Vietnam veteran walks for families

Christine June
415th Base Support Battalion

***image1***Norm Raynal says that for the first 20 kilometers he’s thinking about how to solve the problems of the world and other normal sort of things one thinks about.

“Like how I’m going to get those tasks done at work next week or those few jobs around the house,” said Mr. Raynal, Defense Commissary Agency program manager. “But once I get past the 30 or 35 (kilometers) range, I’m thinking left, right, left, right … please where is the next control point so I can get something to drink?”

The 64-year-old Vietnam veteran has finished two 42.9K marathons hosted by local German and American volksmarching clubs. Each one took about eight hours and 20 minutes to complete. He’s tackling his third Saturday in a little village right outside of Bad Kreuznach.

His goal is to complete five 42.9K marathons, a total of 210K or about 130 miles, to raise $15,000 for the two Fisher Houses, which are less than a five-minute walk from Landstuhl Regional Medical Center, the largest American hospital outside of the United States.

His volunteer project has already raised $10,890 for the Landstuhl Fisher House operating budget from 45 German and American businesses and individual sponsors.

“The money goes directly to the Landstuhl Fisher House and shows your support for the families of our wounded servicemembers during their time of need,” said Mr. Raynal, who has worked for the commissary agency for 12 years.

Fisher Houses have been serving military families during medical crises since 1990 and are built by the Fisher House Foundation Inc. The first Landstuhl Fisher House opened June 18, 2001 and the second one in Dec. 4, 2002.

“We have hosted almost 3,000 families to date,” said Kathy Gregory, Landstuhl Fisher House manager. “We give the families everything we can possibly think of to help them through their situation and donations make it happen.”

The yearly budget for Landstuhl Fisher House I and II is about $218,000 and about $155,000 of that comes from donations, said Mrs. Gregory.

“One-hundred percent of our money is used to help the families and support everyone who comes to make Fisher House a ‘home away from home’ while visiting someone in the hospital,” said Mrs. Gregory. “We can’t change what happens to people, but we can help them through their tough times.”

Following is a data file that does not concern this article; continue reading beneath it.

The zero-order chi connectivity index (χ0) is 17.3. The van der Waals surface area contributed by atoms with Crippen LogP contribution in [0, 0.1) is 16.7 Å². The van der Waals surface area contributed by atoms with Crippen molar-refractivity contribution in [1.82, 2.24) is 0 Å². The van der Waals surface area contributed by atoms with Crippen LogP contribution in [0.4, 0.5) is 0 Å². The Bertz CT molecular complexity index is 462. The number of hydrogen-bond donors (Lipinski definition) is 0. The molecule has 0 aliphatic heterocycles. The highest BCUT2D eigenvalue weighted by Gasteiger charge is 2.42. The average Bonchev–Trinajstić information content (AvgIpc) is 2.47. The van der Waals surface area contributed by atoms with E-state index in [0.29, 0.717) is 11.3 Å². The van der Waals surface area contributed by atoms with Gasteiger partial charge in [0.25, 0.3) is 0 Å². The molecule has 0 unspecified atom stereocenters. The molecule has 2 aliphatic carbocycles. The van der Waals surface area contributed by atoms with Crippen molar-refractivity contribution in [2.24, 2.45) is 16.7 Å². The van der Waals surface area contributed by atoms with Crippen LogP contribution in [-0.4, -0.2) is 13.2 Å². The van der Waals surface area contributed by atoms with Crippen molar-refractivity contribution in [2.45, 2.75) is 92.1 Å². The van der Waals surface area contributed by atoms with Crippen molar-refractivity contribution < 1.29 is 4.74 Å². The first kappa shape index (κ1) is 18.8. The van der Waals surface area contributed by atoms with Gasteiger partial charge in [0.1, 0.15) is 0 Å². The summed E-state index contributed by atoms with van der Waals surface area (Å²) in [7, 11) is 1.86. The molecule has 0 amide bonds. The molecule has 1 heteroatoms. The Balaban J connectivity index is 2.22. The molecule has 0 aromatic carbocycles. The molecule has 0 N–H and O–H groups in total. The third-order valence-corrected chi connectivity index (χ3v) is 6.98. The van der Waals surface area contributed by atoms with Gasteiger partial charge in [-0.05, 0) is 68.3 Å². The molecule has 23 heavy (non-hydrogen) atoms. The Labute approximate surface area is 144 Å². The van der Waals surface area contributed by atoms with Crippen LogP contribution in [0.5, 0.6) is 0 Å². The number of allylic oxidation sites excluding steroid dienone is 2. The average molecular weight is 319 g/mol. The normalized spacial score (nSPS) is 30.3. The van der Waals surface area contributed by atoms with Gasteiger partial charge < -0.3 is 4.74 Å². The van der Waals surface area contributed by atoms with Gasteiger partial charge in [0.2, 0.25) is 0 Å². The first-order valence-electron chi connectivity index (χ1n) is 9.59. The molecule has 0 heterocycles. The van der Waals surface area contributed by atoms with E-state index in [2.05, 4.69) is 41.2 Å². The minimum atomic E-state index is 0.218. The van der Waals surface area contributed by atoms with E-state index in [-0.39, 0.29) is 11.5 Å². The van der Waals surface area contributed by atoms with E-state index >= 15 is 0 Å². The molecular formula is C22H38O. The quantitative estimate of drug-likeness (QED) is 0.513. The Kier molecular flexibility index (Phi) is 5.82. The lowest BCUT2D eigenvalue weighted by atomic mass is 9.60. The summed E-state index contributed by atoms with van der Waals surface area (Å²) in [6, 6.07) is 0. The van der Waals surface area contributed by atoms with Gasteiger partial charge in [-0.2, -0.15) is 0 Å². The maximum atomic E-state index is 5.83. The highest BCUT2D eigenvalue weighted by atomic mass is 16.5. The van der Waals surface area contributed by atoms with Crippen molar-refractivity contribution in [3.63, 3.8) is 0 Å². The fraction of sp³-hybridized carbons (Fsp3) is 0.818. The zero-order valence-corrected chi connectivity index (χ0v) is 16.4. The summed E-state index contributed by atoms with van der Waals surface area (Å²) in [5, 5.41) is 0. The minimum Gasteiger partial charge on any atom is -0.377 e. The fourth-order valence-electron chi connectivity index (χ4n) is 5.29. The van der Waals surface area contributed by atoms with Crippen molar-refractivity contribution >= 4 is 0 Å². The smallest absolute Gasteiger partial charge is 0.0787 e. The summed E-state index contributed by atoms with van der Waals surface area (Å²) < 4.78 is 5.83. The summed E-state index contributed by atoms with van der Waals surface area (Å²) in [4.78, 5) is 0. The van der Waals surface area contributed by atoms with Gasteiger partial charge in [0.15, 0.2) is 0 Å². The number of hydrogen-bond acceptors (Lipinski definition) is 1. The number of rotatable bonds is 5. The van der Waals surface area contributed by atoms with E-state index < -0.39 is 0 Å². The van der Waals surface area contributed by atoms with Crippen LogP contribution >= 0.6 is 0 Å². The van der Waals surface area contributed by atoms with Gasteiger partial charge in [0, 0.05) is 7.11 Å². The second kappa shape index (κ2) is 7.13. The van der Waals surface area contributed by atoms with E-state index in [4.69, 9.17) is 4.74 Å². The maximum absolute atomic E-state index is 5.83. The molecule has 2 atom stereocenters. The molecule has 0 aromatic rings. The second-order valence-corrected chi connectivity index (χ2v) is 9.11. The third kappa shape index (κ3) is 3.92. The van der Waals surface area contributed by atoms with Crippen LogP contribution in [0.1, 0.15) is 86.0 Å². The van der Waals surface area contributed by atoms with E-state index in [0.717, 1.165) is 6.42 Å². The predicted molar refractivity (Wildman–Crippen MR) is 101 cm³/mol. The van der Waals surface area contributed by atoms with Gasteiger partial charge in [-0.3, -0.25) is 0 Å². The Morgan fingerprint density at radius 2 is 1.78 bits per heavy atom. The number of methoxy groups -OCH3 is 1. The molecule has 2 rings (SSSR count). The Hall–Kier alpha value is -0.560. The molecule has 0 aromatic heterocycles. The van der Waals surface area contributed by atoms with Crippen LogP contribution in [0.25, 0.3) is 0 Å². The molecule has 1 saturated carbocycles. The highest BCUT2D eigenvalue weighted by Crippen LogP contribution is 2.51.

Danny Watkins, from Atlanta, stayed at one of the Landstuhl Fisher Houses from May 10 to 14 while his son was a patient at LRMC. Marine Sgt. Randall Watkins was wounded by a roadside device in Iraq. Sergeant Watkins is currently recuperating at the military hospital on Fort Sam Houston, Texas.

“The last thing on your mind at this time is your own living arrangements,” said Mr. Watkins. “The Fisher House stands ready to eliminate that burden and allow you to care for your loved one.”

During his stay, Mr. Watkins saw a flyer about Mr. Raynal’s volunteer project and immediately made a donation and sent the following e-mail:

“Because of people like you, I was able to stay at the Landstuhl Fisher House when my son was wounded in Iraq. God bless you and the staff of the Landstuhl Fisher House.”

Mr. Raynal served in the Army and completed two combat tours in Vietnam. His son, an Army lieutenant colonel now stationed at Fort Jackson, S.C., fought in Desert Storm and Operation Iraqi Freedom.

“My son and I were not wounded,” said Mr. Raynal, starting to get teary-eyed. “Put that fact together with Danny’s e-mail, and that’s why I’m doing this project and why it’s important to me.”

Mr. Raynal said he’s definitely going to do five more marathons next year, but first he has two more left after Saturday. He will be walking July 2 in Darmstadt and Nov. 5 at Bad Sobernheim.

For more information or to make a pledge, go to his Web site